Figure 3: TEM image of the copper nanoparticles.
Figure 3: TEM image of the copper nanoparticles.

Some authors have demonstrated that copper nanoparticles have anti-cancer properties, owing to their toxicity and the looked-for application, it is necessary to formulate them. Therefore, in chapter 2, copper nanoparticles have been formulated with a lipid by PGSS®, a technic that uses supercritical carbon dioxide as solute, which is a clean substance recognized by green chemistry science, avoiding the use of organic solvent and several separation steps. The objective of this chapter is to study the PGSS process main operational variables (pre-expansion temperature (60-80ºC) and pressure (100-150 bar), water content (0-40% w/w) and copper load (0.5-5% w/w), in order to encapsulate copper nanoparticles in lipid microparticles.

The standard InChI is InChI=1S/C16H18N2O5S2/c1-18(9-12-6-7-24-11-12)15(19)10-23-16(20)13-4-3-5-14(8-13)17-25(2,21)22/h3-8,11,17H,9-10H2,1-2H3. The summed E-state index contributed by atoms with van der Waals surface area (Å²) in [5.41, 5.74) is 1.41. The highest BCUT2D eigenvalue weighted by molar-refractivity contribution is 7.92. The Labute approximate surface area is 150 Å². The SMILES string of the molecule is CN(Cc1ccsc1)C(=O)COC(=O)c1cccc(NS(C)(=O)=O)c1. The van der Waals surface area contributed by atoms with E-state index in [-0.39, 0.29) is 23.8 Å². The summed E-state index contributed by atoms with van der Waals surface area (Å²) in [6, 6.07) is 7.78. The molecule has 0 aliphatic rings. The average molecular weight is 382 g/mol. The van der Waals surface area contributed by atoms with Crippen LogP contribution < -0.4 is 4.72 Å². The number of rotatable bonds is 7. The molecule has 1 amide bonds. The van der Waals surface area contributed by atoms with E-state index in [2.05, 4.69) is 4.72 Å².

The main important operating variable was the relationship between the amount of carbon dioxide and lipid, the process is badly affected at higher ratios. On the other hand, temperature and pressure in the studied range have not any critical effect in the process yield and in the final product particle size. Process yield presents a minimum when copper amount is increased due to stirring in pre-expansion chamber, but the particle size is barely affected.

This process allows incorporating copper in aqueous solution instead of copper in solid form. The effect of water depends on copper concentration. At higher concentration (5% w/w) the process yield do not change while particle size decreases, on the contrary, at low concentration (0.2% w/w) process yield remains constant until reach a concentration of water (20% w/w) where process yield decreases and particle size is increased.